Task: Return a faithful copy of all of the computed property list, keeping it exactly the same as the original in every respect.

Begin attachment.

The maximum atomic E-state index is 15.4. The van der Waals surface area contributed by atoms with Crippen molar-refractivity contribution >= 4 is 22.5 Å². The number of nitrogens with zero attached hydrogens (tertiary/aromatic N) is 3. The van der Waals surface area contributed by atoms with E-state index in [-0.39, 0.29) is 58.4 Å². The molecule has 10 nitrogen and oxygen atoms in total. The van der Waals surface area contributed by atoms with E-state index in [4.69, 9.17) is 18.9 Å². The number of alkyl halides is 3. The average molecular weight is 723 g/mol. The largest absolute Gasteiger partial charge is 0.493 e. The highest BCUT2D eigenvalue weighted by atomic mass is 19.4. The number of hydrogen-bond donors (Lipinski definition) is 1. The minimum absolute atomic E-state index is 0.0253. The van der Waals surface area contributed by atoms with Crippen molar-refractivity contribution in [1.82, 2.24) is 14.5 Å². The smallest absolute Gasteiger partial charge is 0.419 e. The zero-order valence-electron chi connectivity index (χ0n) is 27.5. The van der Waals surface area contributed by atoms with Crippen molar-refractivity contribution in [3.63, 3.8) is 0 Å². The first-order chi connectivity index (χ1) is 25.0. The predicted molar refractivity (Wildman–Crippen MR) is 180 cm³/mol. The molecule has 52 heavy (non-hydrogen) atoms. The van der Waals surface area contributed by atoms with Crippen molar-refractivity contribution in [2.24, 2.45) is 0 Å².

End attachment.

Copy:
The maximum atomic E-state index is 15.4. The van der Waals surface area contributed by atoms with Crippen molar-refractivity contribution >= 4 is 22.5 Å². The number of nitrogens with zero attached hydrogens (tertiary/aromatic N) is 3. The van der Waals surface area contributed by atoms with E-state index in [-0.39, 0.29) is 58.4 Å². The molecule has 10 nitrogen and oxygen atoms in total. The van der Waals surface area contributed by atoms with E-state index in [4.69, 9.17) is 18.9 Å². The number of alkyl halides is 3. The average molecular weight is 723 g/mol. The largest absolute Gasteiger partial charge is 0.493 e. The highest BCUT2D eigenvalue weighted by atomic mass is 19.4. The number of hydrogen-bond donors (Lipinski definition) is 1. The minimum absolute atomic E-state index is 0.0253. The van der Waals surface area contributed by atoms with Crippen molar-refractivity contribution in [1.82, 2.24) is 14.5 Å². The smallest absolute Gasteiger partial charge is 0.419 e. The zero-order valence-electron chi connectivity index (χ0n) is 27.5. The van der Waals surface area contributed by atoms with Crippen molar-refractivity contribution in [3.63, 3.8) is 0 Å². The first-order chi connectivity index (χ1) is 25.0. The predicted molar refractivity (Wildman–Crippen MR) is 180 cm³/mol. The molecule has 52 heavy (non-hydrogen) atoms. The van der Waals surface area contributed by atoms with Crippen molar-refractivity contribution in [2.24, 2.45) is 0 Å².